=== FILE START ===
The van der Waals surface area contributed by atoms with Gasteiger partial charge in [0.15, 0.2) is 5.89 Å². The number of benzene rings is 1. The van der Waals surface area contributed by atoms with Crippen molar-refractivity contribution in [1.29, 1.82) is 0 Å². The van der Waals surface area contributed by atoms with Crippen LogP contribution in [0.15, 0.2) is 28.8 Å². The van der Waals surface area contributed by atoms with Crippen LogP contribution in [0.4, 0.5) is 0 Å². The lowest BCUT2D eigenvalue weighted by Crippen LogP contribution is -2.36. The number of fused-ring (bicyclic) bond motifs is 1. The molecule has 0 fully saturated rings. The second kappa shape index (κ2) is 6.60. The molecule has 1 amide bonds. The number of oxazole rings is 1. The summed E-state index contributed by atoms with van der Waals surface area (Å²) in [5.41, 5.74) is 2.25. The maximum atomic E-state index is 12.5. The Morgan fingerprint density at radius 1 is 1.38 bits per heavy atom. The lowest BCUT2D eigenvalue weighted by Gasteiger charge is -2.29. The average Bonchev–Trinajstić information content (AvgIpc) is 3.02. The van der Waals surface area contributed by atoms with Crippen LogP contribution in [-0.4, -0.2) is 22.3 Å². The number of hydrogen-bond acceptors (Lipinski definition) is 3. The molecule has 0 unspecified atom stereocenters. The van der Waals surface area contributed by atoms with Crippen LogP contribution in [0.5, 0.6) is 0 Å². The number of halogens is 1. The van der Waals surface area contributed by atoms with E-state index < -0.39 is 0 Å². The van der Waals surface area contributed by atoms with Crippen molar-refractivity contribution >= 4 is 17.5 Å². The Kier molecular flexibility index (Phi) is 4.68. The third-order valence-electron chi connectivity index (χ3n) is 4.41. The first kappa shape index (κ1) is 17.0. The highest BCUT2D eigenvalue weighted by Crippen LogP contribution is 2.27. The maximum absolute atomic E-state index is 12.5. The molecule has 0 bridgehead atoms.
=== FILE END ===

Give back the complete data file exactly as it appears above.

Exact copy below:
The van der Waals surface area contributed by atoms with Gasteiger partial charge in [0.15, 0.2) is 5.89 Å². The number of benzene rings is 1. The van der Waals surface area contributed by atoms with Crippen molar-refractivity contribution in [1.29, 1.82) is 0 Å². The van der Waals surface area contributed by atoms with Crippen LogP contribution in [0.15, 0.2) is 28.8 Å². The van der Waals surface area contributed by atoms with Crippen LogP contribution in [0.4, 0.5) is 0 Å². The lowest BCUT2D eigenvalue weighted by Crippen LogP contribution is -2.36. The number of fused-ring (bicyclic) bond motifs is 1. The molecule has 0 fully saturated rings. The second kappa shape index (κ2) is 6.60. The molecule has 1 amide bonds. The number of oxazole rings is 1. The summed E-state index contributed by atoms with van der Waals surface area (Å²) in [5.41, 5.74) is 2.25. The maximum atomic E-state index is 12.5. The Morgan fingerprint density at radius 1 is 1.38 bits per heavy atom. The lowest BCUT2D eigenvalue weighted by Gasteiger charge is -2.29. The average Bonchev–Trinajstić information content (AvgIpc) is 3.02. The van der Waals surface area contributed by atoms with Crippen LogP contribution in [-0.4, -0.2) is 22.3 Å². The number of hydrogen-bond acceptors (Lipinski definition) is 3. The molecule has 0 unspecified atom stereocenters. The van der Waals surface area contributed by atoms with Crippen LogP contribution in [0.5, 0.6) is 0 Å². The number of halogens is 1. The van der Waals surface area contributed by atoms with E-state index < -0.39 is 0 Å². The van der Waals surface area contributed by atoms with Crippen molar-refractivity contribution >= 4 is 17.5 Å². The Kier molecular flexibility index (Phi) is 4.68. The third-order valence-electron chi connectivity index (χ3n) is 4.41. The first kappa shape index (κ1) is 17.0. The highest BCUT2D eigenvalue weighted by Crippen LogP contribution is 2.27. The maximum absolute atomic E-state index is 12.5. The molecule has 0 bridgehead atoms.